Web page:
Since Psalm 90:0 carries the caption: ‘a prayer of Moses’ and is clearly applicable to the exodus generation who all ‘return[ed] to … dust’ without entering the land of promise, Psalm 91:0 could well be labelled ‘a psalm for Joshua’, as some of its phrases fit this possibility quite naturally:
 ‘You will not fear the arrow that flies by day’ (Psalm 91:5), for instance, fired at you from the walls of Jericho or in any subsequent battles during the years of conquest;
 ‘no evil shall be allowed to … come near your tent’ (Psalm 91:10b, the temporary accommodation suitable not only for desert travel but for battlefield camping);
 ‘a thousand may fall at your side … You will … see the recompense of the wicked’ (Psalm 91:7-8, since ‘the iniquity of the Amorites’ was now complete … in the fourth generation’ since God promised their land to Abram, Genesis 15:16).
The psalm consists of two echoing halves (Psalm 91:1–8, 9–16). Each is introduced with the believer camping in the presence of ‘the Most High’ God (2, 9), the God worshipped and obeyed by Abram, the God of Melchisedek the priest (see Genesis 15:18, 19, 20, 22) – also acknowledged here as ‘the Lord’ (= YHWH, Psalm 91:2, 9) and ‘the Almighty’ (= Shaddai, another of Abram’s names for God, Genesis 17:1).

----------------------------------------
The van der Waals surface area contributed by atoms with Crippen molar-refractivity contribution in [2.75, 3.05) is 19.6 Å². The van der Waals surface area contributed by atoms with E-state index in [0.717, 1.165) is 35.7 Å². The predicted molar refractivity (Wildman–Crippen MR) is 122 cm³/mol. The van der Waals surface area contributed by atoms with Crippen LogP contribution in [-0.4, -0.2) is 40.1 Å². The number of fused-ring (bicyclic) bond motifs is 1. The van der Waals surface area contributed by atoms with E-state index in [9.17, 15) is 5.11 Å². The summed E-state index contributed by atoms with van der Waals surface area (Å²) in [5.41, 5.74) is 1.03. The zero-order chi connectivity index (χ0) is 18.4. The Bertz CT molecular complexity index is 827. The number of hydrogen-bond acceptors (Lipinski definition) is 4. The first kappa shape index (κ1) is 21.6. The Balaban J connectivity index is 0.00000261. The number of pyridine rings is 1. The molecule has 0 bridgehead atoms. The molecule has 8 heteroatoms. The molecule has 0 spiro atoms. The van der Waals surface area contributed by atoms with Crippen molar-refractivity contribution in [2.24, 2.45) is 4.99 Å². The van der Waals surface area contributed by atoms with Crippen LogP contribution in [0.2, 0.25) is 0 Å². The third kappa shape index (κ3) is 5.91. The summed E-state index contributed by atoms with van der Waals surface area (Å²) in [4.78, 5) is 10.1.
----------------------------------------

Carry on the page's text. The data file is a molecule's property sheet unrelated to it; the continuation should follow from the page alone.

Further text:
Verses Psalm 91:3–8 give reasons for trusting this one true God: ‘For’ (Psalm 91:3): he will deliver from dreaded dangers and deadly weapons (Psalm 91:3); and he shields from fear (Psalm 91:5).
 In the second half of the psalm each stanza (Psalm 91:9– 3, 14– 6) is launched with another ‘because’. Now we are told how God will deliver and shield – the results of trusting him.
 Verses Psalm 91:9–13, ‘He will command his angels concerning you to guard you in all your ways. On their hands they will bear you up, lest you strike your foot against a stone.’ That’s what these unseen spiritual beings do; but there is also something we must do to cooperate: ‘You will tread on the lion and the adder’ (Psalm 91:13 a, b = Satan’s two main approaches in tempting the saints). Jesus showed us how to resist when Satan quoted only selected phrases from this psalm to try to snare him: but the devil had omitted the words ‘in all your ways’ and jumping presumptuously from a turret of the temple is certainly not one of Messiah’s ways! And he cleverly omitted verse 13 here. When Jesus resisted, then, indeed, ‘angels strengthened him’ (Matthew 4:11) thus fulfilling this word!
 Verses Psalm 91:14–16, the believer does more than shelter in the Lord, he also ‘holds fast to me in love’ (Psalm 91:14); therefore the Lord delivers him out of trouble and protects him in trouble, and exalts him beyond trouble; he also honours him; how? ‘With long life I will satisfy him’ – indeed with eternal life! ‘and show him my salvation’ (Psalm 91:16) including quality of life.